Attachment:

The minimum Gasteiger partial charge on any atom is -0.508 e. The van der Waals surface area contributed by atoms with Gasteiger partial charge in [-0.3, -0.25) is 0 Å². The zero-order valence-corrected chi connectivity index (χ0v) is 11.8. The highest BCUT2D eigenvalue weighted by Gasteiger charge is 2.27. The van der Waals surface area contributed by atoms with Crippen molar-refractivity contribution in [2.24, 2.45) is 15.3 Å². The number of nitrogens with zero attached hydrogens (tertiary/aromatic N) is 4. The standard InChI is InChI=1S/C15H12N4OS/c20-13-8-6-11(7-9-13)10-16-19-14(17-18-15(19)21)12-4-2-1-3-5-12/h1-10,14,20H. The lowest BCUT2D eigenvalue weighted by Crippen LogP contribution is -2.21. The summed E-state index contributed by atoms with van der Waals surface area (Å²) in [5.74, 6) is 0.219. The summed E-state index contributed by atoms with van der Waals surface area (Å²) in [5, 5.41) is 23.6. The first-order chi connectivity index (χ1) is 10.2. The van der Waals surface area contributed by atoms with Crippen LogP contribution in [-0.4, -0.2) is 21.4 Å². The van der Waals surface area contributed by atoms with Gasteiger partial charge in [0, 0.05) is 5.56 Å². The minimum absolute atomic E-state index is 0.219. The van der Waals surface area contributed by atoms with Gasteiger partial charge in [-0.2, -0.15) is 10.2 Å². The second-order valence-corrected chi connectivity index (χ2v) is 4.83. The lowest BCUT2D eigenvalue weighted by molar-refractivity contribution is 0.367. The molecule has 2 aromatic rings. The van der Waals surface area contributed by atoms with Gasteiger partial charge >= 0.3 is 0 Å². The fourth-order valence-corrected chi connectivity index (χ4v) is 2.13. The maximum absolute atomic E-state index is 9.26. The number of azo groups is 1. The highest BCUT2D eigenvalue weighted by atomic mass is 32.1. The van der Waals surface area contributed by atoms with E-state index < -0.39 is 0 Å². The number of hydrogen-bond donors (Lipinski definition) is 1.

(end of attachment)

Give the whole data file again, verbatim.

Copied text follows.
The minimum Gasteiger partial charge on any atom is -0.508 e. The van der Waals surface area contributed by atoms with Gasteiger partial charge in [-0.3, -0.25) is 0 Å². The zero-order valence-corrected chi connectivity index (χ0v) is 11.8. The highest BCUT2D eigenvalue weighted by Gasteiger charge is 2.27. The van der Waals surface area contributed by atoms with Crippen molar-refractivity contribution in [2.24, 2.45) is 15.3 Å². The number of nitrogens with zero attached hydrogens (tertiary/aromatic N) is 4. The standard InChI is InChI=1S/C15H12N4OS/c20-13-8-6-11(7-9-13)10-16-19-14(17-18-15(19)21)12-4-2-1-3-5-12/h1-10,14,20H. The lowest BCUT2D eigenvalue weighted by Crippen LogP contribution is -2.21. The summed E-state index contributed by atoms with van der Waals surface area (Å²) in [5.74, 6) is 0.219. The summed E-state index contributed by atoms with van der Waals surface area (Å²) in [5, 5.41) is 23.6. The first-order chi connectivity index (χ1) is 10.2. The van der Waals surface area contributed by atoms with Crippen LogP contribution in [-0.4, -0.2) is 21.4 Å². The van der Waals surface area contributed by atoms with Gasteiger partial charge in [0, 0.05) is 5.56 Å². The minimum absolute atomic E-state index is 0.219. The van der Waals surface area contributed by atoms with Gasteiger partial charge in [-0.2, -0.15) is 10.2 Å². The second-order valence-corrected chi connectivity index (χ2v) is 4.83. The lowest BCUT2D eigenvalue weighted by molar-refractivity contribution is 0.367. The molecule has 2 aromatic rings. The van der Waals surface area contributed by atoms with Gasteiger partial charge >= 0.3 is 0 Å². The fourth-order valence-corrected chi connectivity index (χ4v) is 2.13. The maximum absolute atomic E-state index is 9.26. The number of azo groups is 1. The highest BCUT2D eigenvalue weighted by atomic mass is 32.1. The van der Waals surface area contributed by atoms with E-state index < -0.39 is 0 Å². The number of hydrogen-bond donors (Lipinski definition) is 1.